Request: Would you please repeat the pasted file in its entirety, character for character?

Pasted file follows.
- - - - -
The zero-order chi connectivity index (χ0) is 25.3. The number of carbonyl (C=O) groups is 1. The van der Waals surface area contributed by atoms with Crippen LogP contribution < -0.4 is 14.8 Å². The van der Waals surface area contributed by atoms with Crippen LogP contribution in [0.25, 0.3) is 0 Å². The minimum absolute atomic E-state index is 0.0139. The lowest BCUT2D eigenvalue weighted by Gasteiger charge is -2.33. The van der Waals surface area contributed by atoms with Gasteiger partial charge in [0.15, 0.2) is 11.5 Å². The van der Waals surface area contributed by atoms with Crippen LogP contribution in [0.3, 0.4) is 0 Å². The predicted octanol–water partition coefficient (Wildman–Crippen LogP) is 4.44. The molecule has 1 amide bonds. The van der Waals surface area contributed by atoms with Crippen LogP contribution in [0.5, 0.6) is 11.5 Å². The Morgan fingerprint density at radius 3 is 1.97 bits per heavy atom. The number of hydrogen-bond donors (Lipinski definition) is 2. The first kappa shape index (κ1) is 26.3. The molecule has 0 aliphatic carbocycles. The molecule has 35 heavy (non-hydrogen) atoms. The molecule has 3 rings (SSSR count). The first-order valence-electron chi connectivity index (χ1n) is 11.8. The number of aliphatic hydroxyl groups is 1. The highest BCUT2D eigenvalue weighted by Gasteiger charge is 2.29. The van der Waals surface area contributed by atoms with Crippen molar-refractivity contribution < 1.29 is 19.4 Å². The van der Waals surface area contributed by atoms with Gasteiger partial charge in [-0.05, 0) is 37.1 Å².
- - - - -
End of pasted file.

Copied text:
The zero-order chi connectivity index (χ0) is 25.3. The number of carbonyl (C=O) groups is 1. The van der Waals surface area contributed by atoms with Crippen LogP contribution < -0.4 is 14.8 Å². The van der Waals surface area contributed by atoms with Crippen LogP contribution in [0.25, 0.3) is 0 Å². The minimum absolute atomic E-state index is 0.0139. The lowest BCUT2D eigenvalue weighted by Gasteiger charge is -2.33. The van der Waals surface area contributed by atoms with Gasteiger partial charge in [0.15, 0.2) is 11.5 Å². The van der Waals surface area contributed by atoms with Crippen LogP contribution in [0.3, 0.4) is 0 Å². The predicted octanol–water partition coefficient (Wildman–Crippen LogP) is 4.44. The molecule has 1 amide bonds. The van der Waals surface area contributed by atoms with Crippen LogP contribution in [0.5, 0.6) is 11.5 Å². The Morgan fingerprint density at radius 3 is 1.97 bits per heavy atom. The number of hydrogen-bond donors (Lipinski definition) is 2. The first kappa shape index (κ1) is 26.3. The molecule has 0 aliphatic carbocycles. The molecule has 35 heavy (non-hydrogen) atoms. The molecule has 3 rings (SSSR count). The first-order valence-electron chi connectivity index (χ1n) is 11.8. The number of aliphatic hydroxyl groups is 1. The highest BCUT2D eigenvalue weighted by Gasteiger charge is 2.29. The van der Waals surface area contributed by atoms with Crippen molar-refractivity contribution < 1.29 is 19.4 Å². The van der Waals surface area contributed by atoms with Gasteiger partial charge in [-0.05, 0) is 37.1 Å².